What is a budget?

    Merriam-Webster Dictionary: “A statement of the financial position of an administration for a definite period of time based on estimates of expenditures during the period and proposals for financing them.” 

    A Capital Budget and Forecast is where the Township plans for upcoming years and identifies how to pay for Township infrastructure projects, such as road reconstruction, park improvements and public buildings.

    The Operating Budget encapsulates the Township's plans for day-to-day operations, including salaries, utilities and supplies to deliver Municipal services.

    How is the Budget Prepared?

    The Annual Budget is a continuous, integrative process that takes several months to complete.  The budget draws information from a wide range of sources and is an integrated process that encapsulates the Township's services, service levels, policies, public input and plans into a consolidated financial road map.

    There are many factors that inform the budget process annually, including:

    Economic Indicators

    Public Requests

    Council Requests


    Risk Mitigation

    Staff Input




    Development Activities

    The Township uses a combination of both Traditional and Zero-based Budgeting when preparing the annual budget.  

    Traditional Budgeting - a technique in which all expenses are based on the previous year’s budget and are reviewed/adjusted annual based on inflationary impacts, new expenditures/revenue.

    Zero-based budgeting – a technique in which all expenses must be justified for a new period or year starting from zero versus starting with the previous budget and adjusting it as needed 

    While preparing the 2024 budget, a combination of traditional and zero-based budgeting is utilized. Traditional budgeting is used for items such as materials and supplies, user-fee revenues as without historical trends the amounts are indeterminable. Zero-based budgeting is utilized for expenditures such as salaries and benefits, insurance and grant revenue as the amounts are independent from previous years.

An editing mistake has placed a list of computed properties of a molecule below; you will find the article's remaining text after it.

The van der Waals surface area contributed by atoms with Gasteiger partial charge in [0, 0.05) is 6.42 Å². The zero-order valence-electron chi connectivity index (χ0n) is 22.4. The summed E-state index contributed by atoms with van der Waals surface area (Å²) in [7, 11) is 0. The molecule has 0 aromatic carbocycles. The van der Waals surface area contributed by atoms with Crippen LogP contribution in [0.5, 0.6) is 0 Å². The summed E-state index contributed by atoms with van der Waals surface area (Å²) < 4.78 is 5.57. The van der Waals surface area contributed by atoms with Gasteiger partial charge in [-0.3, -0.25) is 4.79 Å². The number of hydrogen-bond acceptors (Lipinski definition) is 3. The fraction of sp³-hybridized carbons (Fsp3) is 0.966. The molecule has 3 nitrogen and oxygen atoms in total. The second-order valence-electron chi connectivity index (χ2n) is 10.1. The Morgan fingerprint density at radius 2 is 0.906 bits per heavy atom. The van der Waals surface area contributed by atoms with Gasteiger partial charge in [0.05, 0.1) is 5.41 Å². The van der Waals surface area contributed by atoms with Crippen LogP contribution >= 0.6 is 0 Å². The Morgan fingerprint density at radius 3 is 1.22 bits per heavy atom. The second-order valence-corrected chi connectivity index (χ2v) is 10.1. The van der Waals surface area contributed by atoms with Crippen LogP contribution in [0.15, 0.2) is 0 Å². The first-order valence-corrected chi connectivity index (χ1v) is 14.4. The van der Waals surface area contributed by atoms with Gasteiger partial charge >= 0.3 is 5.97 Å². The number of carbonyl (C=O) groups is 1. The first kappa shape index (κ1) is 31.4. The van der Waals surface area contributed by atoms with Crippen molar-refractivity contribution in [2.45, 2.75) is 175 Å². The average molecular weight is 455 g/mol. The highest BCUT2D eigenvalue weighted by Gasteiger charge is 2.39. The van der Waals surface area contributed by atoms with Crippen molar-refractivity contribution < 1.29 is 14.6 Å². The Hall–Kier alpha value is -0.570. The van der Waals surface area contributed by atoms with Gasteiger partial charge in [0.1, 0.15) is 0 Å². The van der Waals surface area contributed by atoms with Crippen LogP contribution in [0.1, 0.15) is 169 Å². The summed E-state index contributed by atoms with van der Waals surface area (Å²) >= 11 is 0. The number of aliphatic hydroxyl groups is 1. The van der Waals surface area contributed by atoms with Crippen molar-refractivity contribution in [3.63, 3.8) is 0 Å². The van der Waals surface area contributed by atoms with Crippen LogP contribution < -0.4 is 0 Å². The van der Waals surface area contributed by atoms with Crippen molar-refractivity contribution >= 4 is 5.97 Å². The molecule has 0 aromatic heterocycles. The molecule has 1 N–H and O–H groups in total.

What makes up a Budget?

    The Operating Budget includes all of the expenditures (e.g., wages/benefits, supplies, contracted services, utilities, etc.) required to deliver day to day Township services. It also includes the non-tax revenues that we receive (e.g., ice rentals, interest income, planning and development fees, etc.).

    The Operating Budget for the Town consists of 6 main departments with numerous functional activities in each.  The operating budget is prepared based on existing service levels which are then adjusted for the cost of supporting new growth in the Township (i.e., providing services to the new homes and businesses) and legislative requirements.  Its also includes a general levy funded contribution to Reserve/Reserve Fund Allocations to support future capital expenses.  

     The amount to be raised from taxation is based on the approved Net Operating Budget, which is calculated as the Gross Operating Expenditures less Operating Revenues/Recoveries received from non-tax sources (such as user fees, fines, interest income, Ontario Municipal Partnership Funds and other grants, etc.)

    The Capital Budget includes one-time expenditures for major projects (often referred to as “infrastructure”) such as roads, vehicles/equipment, parks, trails, playgrounds and buildings; as well as studies and information technology. It includes both the development of new and the maintenance/rehabilitation of existing infrastructure.  The capital budget covers a one-year period (the upcoming budget year)

    The funding for capital projects comes from a wide range of different sources, with the most common ones listed below:

    • Development Charges
    • Reserves and Reserve Funds
    • Canada Community-Building Fund
    • Ontario Community Infrastructure Fund
    • Other grants, donations and external funding sources

    How are Taxes Calculated

    What are Operating and Capital Expenses?

    Operating Budget

    The operating budget covers day-to-day spending on services such as roads maintenance, community centres, parks and sports fields maintenance, fire emergency services and community development.